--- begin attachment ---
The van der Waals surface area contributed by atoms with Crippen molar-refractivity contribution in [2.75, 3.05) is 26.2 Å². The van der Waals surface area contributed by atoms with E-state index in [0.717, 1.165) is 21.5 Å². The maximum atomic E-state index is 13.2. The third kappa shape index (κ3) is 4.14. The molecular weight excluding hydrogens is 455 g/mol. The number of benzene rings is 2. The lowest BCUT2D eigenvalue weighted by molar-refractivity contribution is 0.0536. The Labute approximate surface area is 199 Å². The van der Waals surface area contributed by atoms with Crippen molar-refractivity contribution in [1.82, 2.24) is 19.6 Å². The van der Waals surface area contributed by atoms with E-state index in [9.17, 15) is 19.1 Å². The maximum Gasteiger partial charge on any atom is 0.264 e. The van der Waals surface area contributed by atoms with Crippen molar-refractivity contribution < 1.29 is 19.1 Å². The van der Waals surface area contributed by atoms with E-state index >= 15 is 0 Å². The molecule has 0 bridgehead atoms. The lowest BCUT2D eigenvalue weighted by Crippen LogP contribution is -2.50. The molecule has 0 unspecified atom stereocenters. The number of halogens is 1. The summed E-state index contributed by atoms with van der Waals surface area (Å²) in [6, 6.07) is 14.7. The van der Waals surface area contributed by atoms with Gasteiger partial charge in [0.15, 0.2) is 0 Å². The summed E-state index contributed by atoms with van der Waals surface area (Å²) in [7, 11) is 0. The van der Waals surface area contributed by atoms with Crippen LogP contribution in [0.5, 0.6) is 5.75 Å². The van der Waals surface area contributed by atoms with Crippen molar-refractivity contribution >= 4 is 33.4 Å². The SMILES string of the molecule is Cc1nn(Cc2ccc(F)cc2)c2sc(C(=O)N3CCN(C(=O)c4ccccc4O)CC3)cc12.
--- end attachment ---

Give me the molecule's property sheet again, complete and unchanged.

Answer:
The van der Waals surface area contributed by atoms with Crippen molar-refractivity contribution in [2.75, 3.05) is 26.2 Å². The van der Waals surface area contributed by atoms with E-state index in [0.717, 1.165) is 21.5 Å². The maximum atomic E-state index is 13.2. The third kappa shape index (κ3) is 4.14. The molecular weight excluding hydrogens is 455 g/mol. The number of benzene rings is 2. The lowest BCUT2D eigenvalue weighted by molar-refractivity contribution is 0.0536. The Labute approximate surface area is 199 Å². The van der Waals surface area contributed by atoms with Crippen molar-refractivity contribution in [1.82, 2.24) is 19.6 Å². The van der Waals surface area contributed by atoms with E-state index in [9.17, 15) is 19.1 Å². The maximum Gasteiger partial charge on any atom is 0.264 e. The van der Waals surface area contributed by atoms with Crippen molar-refractivity contribution < 1.29 is 19.1 Å². The van der Waals surface area contributed by atoms with E-state index >= 15 is 0 Å². The molecule has 0 bridgehead atoms. The lowest BCUT2D eigenvalue weighted by Crippen LogP contribution is -2.50. The molecule has 0 unspecified atom stereocenters. The number of halogens is 1. The summed E-state index contributed by atoms with van der Waals surface area (Å²) in [6, 6.07) is 14.7. The van der Waals surface area contributed by atoms with Gasteiger partial charge in [0.15, 0.2) is 0 Å². The summed E-state index contributed by atoms with van der Waals surface area (Å²) in [7, 11) is 0. The van der Waals surface area contributed by atoms with Crippen LogP contribution in [0.5, 0.6) is 5.75 Å². The van der Waals surface area contributed by atoms with Crippen molar-refractivity contribution >= 4 is 33.4 Å². The SMILES string of the molecule is Cc1nn(Cc2ccc(F)cc2)c2sc(C(=O)N3CCN(C(=O)c4ccccc4O)CC3)cc12.